With their variety of hairstyles, headgear and separate shields these warriors have endless uses from armies of fifteenth century Africa and the first clashes with the Portuguese to Twentieth Century adventure. They are perfect general purpose African warriors with plenty of poses and dozens of different heads to let you build large unique units of irregular troops.

Warriors with hide shields and the archers are perfect for the pagan tribes of East or Sudanic Africa.  They could be pagan warriors of the savanna fighting for or against the mounted knights of the great Islamic city states.  They could fight British constabulary, French Tirailleurs or Sudanese slavers.  Equally spearmen with other shields and the archers can make up the armies not just of the Congo, but of forest and jungle peoples right across Central Africa.

We have a large number of customers fighting battles and skirmishes in historical, Victorian adventure, Steampunk or roleplay settings. using our Victorian Adventurers from the Darkest Africa range alongside the many hundreds of miniatures from our various African, Asian, Oriental and Victorian Historical ranges ( lots of appropriate models in the Old West ranges too ).

Our Packs of African warriors are supplied WITH SHIELDS but without cast spears or weapons. We expect that most of you will want to use our already flattened and shaped wire spears that we send out free with all the models that need them: the problem with cast spears is that they are often just not durable enough.

Tribal Chieftains with Retinue
Splendid Tribal Chieftains! - DA063

Female Guard, Mutesa, Marungu, Kusu, Favorite Wife, Talking Drum.

African Tribal Warriors
African Tribal Warriors 1 - DA088
More African Tribal Warriors
African Tribal Warriors 2 - DA081
Even more African Tribal Warriors
African Tribal Warriors 3 - DA086
And even more African Tribal Warriors!
African Tribal Warriors 4 - DA083
African Tribal Archers
More Archers! - DA084
More African Tribal Archers
Tribal Archers - DA085
African Tribal Musketmen
Tribal Musketmen 1 - DA131
African Villagers
African Villagers - DA108
Witchdoctors - DA062
African Tribal Warriors with Feathered Headdress
Warriors with Feathers - DA075
More African Tribal Warriors with Feathered Headdress
Warriors with Headress - DA077
African Tribal Warriors with Feathered Plumes
Warriors with Plumes - DA072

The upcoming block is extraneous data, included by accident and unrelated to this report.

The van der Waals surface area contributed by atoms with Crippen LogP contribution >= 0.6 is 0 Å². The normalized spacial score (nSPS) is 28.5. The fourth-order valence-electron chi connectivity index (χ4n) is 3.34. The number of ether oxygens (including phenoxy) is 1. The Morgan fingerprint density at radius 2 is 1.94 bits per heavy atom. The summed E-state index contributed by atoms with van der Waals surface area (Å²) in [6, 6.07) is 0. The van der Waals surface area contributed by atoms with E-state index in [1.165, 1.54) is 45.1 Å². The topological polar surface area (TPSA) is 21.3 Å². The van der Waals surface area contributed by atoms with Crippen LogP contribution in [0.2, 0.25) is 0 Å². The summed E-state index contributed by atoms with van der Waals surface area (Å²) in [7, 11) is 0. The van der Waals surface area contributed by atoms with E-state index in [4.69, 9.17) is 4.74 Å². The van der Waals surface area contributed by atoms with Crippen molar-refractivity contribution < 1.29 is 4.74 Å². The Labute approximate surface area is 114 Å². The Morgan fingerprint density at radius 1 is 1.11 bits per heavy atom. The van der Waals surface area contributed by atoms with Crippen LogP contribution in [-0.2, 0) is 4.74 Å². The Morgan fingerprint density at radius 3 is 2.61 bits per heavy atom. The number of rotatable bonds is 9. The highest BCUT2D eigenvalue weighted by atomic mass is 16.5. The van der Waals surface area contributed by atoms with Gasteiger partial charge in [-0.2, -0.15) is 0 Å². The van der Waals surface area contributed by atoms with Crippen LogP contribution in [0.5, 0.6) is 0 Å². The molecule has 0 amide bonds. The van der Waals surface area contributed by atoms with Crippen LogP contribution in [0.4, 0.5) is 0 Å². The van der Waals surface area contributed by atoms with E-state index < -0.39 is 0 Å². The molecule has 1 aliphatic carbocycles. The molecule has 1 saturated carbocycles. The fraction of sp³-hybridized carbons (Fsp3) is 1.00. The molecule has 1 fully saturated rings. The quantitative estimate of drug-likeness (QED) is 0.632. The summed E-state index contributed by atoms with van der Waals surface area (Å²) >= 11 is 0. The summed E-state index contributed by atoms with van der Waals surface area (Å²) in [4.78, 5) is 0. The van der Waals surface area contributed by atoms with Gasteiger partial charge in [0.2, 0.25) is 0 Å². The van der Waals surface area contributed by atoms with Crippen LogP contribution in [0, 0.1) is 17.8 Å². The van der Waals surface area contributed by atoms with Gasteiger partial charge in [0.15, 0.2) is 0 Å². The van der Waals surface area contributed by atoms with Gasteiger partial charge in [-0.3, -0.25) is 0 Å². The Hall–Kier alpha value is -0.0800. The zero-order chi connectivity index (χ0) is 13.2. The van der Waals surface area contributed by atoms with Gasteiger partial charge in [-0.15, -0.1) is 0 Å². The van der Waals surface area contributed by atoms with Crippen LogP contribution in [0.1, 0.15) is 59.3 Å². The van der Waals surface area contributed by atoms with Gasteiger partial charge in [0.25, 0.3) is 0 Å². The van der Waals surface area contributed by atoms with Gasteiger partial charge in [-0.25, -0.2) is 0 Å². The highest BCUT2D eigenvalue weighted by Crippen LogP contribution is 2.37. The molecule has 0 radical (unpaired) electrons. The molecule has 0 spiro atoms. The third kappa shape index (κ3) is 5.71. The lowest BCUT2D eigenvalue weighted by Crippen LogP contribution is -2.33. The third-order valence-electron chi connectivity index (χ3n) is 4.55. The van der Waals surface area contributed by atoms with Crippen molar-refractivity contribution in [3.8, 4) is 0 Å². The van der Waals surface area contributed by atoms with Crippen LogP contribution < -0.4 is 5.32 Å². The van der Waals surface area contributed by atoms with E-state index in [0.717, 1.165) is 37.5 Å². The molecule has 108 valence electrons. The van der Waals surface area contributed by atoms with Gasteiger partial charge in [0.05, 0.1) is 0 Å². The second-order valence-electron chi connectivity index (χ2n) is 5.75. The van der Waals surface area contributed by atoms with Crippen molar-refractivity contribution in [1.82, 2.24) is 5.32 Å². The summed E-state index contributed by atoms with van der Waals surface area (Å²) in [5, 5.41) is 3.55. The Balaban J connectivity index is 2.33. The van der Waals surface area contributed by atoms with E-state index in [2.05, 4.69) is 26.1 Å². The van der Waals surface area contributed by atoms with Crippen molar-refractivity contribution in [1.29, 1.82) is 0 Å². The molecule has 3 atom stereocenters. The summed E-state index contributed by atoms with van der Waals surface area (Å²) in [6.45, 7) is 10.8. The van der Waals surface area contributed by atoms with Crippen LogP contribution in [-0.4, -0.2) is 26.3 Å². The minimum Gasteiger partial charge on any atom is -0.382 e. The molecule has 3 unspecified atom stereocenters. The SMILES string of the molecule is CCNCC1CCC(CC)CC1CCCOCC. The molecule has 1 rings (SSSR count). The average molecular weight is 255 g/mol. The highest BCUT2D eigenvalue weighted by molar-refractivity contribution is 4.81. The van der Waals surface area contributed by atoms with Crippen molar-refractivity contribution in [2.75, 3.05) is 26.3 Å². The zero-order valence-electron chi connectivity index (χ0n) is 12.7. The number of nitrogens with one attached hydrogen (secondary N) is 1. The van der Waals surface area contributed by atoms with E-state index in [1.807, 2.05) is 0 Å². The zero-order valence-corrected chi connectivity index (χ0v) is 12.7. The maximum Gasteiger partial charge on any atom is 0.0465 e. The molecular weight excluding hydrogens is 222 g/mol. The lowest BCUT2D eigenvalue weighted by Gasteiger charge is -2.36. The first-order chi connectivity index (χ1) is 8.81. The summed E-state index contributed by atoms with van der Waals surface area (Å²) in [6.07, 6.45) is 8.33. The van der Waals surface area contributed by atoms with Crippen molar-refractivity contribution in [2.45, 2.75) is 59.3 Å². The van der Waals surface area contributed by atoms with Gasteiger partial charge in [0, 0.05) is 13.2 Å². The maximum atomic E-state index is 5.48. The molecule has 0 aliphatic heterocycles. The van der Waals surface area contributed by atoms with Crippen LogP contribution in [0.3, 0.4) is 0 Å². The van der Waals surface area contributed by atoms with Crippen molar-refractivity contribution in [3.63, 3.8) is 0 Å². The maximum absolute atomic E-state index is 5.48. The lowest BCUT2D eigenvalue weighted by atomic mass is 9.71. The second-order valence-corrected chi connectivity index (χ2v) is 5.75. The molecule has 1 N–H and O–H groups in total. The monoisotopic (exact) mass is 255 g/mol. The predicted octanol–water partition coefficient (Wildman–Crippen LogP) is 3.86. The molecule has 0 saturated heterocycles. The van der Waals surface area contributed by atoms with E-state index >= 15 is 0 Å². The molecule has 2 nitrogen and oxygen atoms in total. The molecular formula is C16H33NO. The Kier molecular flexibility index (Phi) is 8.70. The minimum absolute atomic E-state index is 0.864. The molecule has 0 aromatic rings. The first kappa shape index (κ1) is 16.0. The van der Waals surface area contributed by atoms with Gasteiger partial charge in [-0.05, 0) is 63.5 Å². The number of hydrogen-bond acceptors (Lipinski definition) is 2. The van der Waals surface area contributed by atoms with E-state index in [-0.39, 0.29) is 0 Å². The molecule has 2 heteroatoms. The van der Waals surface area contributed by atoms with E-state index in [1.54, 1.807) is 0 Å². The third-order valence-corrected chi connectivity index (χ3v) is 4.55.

African Tribal Warriors with Braided Hair
African Tribal Warriors with Braided Hair - DA071
African Tribal Warriors with Sculpted Hair
Warriors: Sculpted Hair - DA074
Tribal Warrior Women
Svelte Warrior Women 1 - DA068
Pygmy Archers
Pygmy Archers - DA137
Pygmy Archers in Hats
Pygmy Archers in Hats - DA138
Pygmy Cheif Mbuti and his Bodyguard
Pygmy Chief Mbuti and his Pygmy Bodyguard - DA136
African Tribal Casualties
Tribal Casualties - DA141
African Tribal Goods
African Tribal Goods - DA082

20 Randomly Assorted Items.

Livestock - DA134
African Tribal Warchiefs
Fearsome War Chiefs - DA061
More African Tribal Musketmen
Skirmishing Tribal Musketmen - DA132
More Tribal Warrior Women
Sleek Warrior Women - DA066
Tribal Warrior Characters
Warrior Characters - DA064
Bollock Naked Tribal Spearmen
Bollock Naked Tribal Spearmen - DA073
African Tribal Warriors in Hideous Masks
Tribal Warriors in Hideous Masks - DA065

In reality most African masks were used for ceremony and dance, rather than war, but they look good so we use them to mark out unit leaders.  Paint them up with bold stylised faces in red, black and white - think Picasso, who got a lot of his inspiration from African art.

African Tribal Musketmen in European Hats and Coats
Tribal Musketmen in Hats and Coats - DA038

Skin - from light to very dark brown, fairly uniform within a particular tribeafricans_attacking_ladies.jpg

Loincloths - animal skins, bark cloth (pale red-brown) and later imported cloth.

Hair and Headgear - huge variety of hairstyles, which were often the distinguishing feature of a tribe.  Feathers could be fixed in hair - ostrich feathers (long white and short black) in East Africa, and parrot feathers (long crimson and short grey) in the Congo basin.  Feathers could also be attached to animal skin or basketwork caps.  Basketwork caps could be woven with geometric patterns in red or black against the natural raffia.

Warpaint - not always used, but when it was red and white were the usual colours.  Patterns usually involved painting parts of the body in solid colours (eg white arms and legs or red upper body) or stripes. Sometimes the entire body could be painted, half red and half white.  A tribe might use a common style, but would not be painted absolutely uniformly.

Shields - in East Africa, when used, were round or oval and made of hide. They were often unpainted, although at least one tribe painted theirs half red and half black.  Any combination of red, white and black is possible.  In the damper Congo, where hide was unavailable or would rot too fast, shields were made of basketwork or light wood.  Both types were commonly painted black, either plain or with geometric patterns left in the natural cane colour.  Shields were held by a central hand-grip.

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530th Battle of Stoke Field Anniversary 16th-17th June 2017